2020 Toyota Supra Review: Hallelujah, It’s Finally Here
Toyota Supra is back, after more than two decades, but is it enough to win the hearts and minds of enthusiasts, and buyers?
The weather is surprisingly mild at Summit Point’s Shenandoah circuit, in West Virginia, a point that Toyota’s team is sure to mention. The day before it was over 90 degrees outside, and the sun was unrelenting.
Toyota invited me out to experience the all-new 2020 Supra, and it’s a big deal for everyone involved. After all, the last time we saw the Supra nameplate in the United States, dial-up internet was still an uncommon privilege. We have come a long way since 1998, and so has the Supra.
This new model, chassis code A90, still has two doors, a turbocharged inline-six cylinder engine, and rear-wheel drive, but just about every other facet of Supra is thoroughly modern. That three-liter turbocharged powerplant has direct-fuel injection, a timing chain versus a belt, sky-high 11.0:1 compression, and uses aluminum in its construction, versus iron. It’s paired exclusively to an 8-speed automatic transmission. That’s twice as many gears as the optional automatic in the previous Supra. Oh, and that powertrain is sourced from BMW. The engine is called B58.
Supra’s entire platform is actually BMW-based, the result of an alliance between the two manufacturers to each build their own sports car. Toyota now has a Supra, and BMW now has a Z4, again. Fans of the brand may recall that the Toyota 86 sports car began a similar way, through a partnership with Subaru.
The details of Supra, in large part because of this collaboration with BMW, have been a serious point of contention for enthusiasts. So, is the new Supra just the latest result of badge-engineering, or, is it the real deal? There’s only one way to find out.
Supra was honed on the Nurburgring
Did you know it’s not called Supra? Toyota actually calls the car “GR Supra.” GR stands for Gazoo Racing, which is Toyota’s international motorsports division. Perhaps a bit humorous, considering the tie-in with BMW, but Toyota spent a lot of time driving and developing Supra on the infamous Nurburgring. The reasons behind the ‘Ring development were twofold: it’s one of the most hardcore tracks on Earth, with the Nordschliefe being almost 13 miles long. It’s also extremely bumpy and rough, like a back road. So, in theory, if a sports car works well at the ‘Ring, it will work on your favorite driving road.
To that end, Toyota is adamant that Supra has the chops to hang at the local track day and knock out fast laps. Make those, fast, consistent laps, too. Toyota allowed myself and the two dozen other journalists in attendance unlimited on-track time during our eight hours at Shenandoah. Most track days operate via multiple 20-30 minute sessions, and the Supra delivers here. Despite being hotlapped all day, with no cool down time between drivers, every car offered perfectly consistent, trouble-free lapping.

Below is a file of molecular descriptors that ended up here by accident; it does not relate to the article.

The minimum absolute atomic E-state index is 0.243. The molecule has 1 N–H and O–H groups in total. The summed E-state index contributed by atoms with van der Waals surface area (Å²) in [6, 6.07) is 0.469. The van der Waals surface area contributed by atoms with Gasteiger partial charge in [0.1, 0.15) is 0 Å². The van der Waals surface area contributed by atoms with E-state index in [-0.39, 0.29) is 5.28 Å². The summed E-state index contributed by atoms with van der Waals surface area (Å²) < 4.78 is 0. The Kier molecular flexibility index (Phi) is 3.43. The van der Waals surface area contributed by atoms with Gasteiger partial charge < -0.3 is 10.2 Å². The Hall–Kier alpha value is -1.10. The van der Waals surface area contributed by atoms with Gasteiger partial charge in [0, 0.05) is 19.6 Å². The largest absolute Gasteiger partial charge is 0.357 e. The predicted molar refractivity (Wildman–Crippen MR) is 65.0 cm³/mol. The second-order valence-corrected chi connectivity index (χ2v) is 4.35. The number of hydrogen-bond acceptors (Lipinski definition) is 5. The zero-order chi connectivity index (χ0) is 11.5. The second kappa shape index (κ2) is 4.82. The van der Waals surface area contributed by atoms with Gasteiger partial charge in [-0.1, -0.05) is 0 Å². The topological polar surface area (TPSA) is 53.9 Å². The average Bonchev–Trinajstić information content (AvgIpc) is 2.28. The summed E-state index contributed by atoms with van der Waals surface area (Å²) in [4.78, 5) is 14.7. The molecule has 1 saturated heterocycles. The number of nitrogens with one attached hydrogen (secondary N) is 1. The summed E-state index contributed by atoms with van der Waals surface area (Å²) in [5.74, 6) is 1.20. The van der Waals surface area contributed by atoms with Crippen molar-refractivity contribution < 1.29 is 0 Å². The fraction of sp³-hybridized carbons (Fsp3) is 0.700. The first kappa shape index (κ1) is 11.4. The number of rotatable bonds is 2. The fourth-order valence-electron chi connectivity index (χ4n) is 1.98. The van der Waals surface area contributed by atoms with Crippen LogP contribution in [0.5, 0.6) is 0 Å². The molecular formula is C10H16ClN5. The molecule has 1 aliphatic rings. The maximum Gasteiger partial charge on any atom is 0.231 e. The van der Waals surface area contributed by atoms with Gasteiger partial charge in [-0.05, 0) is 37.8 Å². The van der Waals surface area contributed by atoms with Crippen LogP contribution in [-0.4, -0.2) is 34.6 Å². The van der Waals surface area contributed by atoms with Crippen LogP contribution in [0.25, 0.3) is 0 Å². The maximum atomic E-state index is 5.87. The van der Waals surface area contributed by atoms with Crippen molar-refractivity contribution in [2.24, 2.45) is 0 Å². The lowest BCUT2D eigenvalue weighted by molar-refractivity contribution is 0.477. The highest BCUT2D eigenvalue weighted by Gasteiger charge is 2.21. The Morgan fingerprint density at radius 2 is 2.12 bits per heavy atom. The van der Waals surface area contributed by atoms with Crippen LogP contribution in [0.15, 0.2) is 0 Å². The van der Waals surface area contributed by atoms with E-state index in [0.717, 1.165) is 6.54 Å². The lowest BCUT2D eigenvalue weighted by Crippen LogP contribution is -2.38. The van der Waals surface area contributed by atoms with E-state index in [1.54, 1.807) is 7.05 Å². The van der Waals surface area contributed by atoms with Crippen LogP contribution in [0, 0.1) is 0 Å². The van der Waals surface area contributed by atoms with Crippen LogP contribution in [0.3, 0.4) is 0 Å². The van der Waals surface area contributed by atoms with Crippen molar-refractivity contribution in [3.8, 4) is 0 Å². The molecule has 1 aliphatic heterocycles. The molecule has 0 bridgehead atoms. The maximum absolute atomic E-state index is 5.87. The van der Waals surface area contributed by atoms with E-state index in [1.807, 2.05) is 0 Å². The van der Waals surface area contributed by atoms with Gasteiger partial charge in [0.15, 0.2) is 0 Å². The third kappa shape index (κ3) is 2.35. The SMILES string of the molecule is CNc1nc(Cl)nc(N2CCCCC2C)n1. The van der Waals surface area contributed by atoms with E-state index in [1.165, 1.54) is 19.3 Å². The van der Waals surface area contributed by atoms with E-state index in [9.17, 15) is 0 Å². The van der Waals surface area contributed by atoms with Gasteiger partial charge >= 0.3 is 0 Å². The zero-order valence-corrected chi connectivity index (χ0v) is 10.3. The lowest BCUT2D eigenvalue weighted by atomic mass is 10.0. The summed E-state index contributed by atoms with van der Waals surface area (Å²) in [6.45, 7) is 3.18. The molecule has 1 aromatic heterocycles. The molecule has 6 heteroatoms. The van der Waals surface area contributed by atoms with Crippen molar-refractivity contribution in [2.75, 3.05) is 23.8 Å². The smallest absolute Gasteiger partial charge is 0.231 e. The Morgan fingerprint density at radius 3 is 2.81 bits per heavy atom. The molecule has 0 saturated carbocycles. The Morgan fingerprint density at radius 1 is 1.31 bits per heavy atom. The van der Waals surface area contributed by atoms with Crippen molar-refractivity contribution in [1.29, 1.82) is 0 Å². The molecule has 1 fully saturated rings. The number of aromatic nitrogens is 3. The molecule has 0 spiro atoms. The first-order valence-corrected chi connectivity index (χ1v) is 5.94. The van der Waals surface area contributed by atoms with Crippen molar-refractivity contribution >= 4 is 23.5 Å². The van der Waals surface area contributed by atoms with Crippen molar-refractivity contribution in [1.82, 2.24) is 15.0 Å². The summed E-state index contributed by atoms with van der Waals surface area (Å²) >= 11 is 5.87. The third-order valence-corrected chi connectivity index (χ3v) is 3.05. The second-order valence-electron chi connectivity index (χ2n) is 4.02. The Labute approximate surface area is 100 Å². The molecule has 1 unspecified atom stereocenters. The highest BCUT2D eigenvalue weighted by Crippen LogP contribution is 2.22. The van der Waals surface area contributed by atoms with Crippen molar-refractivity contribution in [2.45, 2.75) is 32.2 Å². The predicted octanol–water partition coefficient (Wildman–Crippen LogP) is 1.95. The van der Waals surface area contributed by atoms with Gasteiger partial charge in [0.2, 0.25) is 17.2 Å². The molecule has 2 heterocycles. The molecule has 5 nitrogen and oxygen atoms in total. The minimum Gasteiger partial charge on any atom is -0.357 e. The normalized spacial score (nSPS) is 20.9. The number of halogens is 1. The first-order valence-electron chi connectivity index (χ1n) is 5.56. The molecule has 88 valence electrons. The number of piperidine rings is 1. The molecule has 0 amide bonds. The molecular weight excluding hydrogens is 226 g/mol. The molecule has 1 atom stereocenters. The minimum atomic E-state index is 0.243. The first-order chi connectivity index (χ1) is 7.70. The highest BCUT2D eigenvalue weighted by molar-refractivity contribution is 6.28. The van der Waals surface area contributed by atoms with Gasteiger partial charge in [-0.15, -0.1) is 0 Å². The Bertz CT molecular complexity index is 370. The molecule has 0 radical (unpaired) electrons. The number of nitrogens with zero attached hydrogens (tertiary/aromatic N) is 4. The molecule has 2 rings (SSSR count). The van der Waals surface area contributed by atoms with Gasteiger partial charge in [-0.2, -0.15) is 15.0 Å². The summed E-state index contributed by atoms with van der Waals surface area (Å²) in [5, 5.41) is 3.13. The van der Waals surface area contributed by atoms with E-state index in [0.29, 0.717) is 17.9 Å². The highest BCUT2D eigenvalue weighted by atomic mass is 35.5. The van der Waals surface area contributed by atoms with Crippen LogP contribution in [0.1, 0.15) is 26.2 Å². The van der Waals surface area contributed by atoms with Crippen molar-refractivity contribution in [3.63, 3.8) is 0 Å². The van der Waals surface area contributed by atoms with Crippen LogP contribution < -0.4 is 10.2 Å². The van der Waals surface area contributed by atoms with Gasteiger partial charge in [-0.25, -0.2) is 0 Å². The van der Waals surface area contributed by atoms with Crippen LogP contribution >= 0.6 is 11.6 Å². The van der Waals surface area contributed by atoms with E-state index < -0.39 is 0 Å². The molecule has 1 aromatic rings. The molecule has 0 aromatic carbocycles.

I am a track day junkie, and a prolific brake killer, among other things. My friends made me custom “No Brake Jake” stickers that are displayed prominently on my track cars. It’s half joke, and half warning to other track-goers.
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Despite my car-killing proclivities, Supra was unbothered. It didn’t kill it’s Michelin Pilot Super Sport tires, nor it’s brakes. Those large stoppers are 13.7-inches up front with four piston calipers, and 13-inches out back, with single-piston calipers. Though, that’s only for the base GR Supra, if you spring for the Premium, or Launch Edition model (a 2020 exclusive), the rear stoppers get bumped up to 13.6-inches.
Those brakes are tucked behind a set of 19-inch wheels, which measure nine-inches wide up front, and 10-inches wide out back, with 255 and 275 section-width rubber, respectively.
The suspension, likewise, is impressively flat under braking in cornering. The standard two-mode adaptive dampers are likely a big part of this. Despite the high levels of adhesion and precision, Supra is willing to wag its tail if you lean too heavily on the throttle. And, with 335 horsepower and 365 lb-ft of torque on tap nearly instantly from that turbo-six, it’s a capable of putting on a real smoke show, if drifting is your thing.
My only notable gripe on track is the transmission. While it offers super fast upshifts, downshifts were occasionally reluctant, and sometimes utterly recalcitrant. More than the absolute performance, however, it simply felt odd that this car does not offer a manual transmission. A 6-speed manual seems like it would really fit the character of the car better.
Indeed, Supra is, by most every measure, a supremely capable track day toy, which is less common at this price point than people assume. Toyota wasn’t kidding about its on-track chops and credentials. It’s not just marketing fluff, Supra is the real deal.
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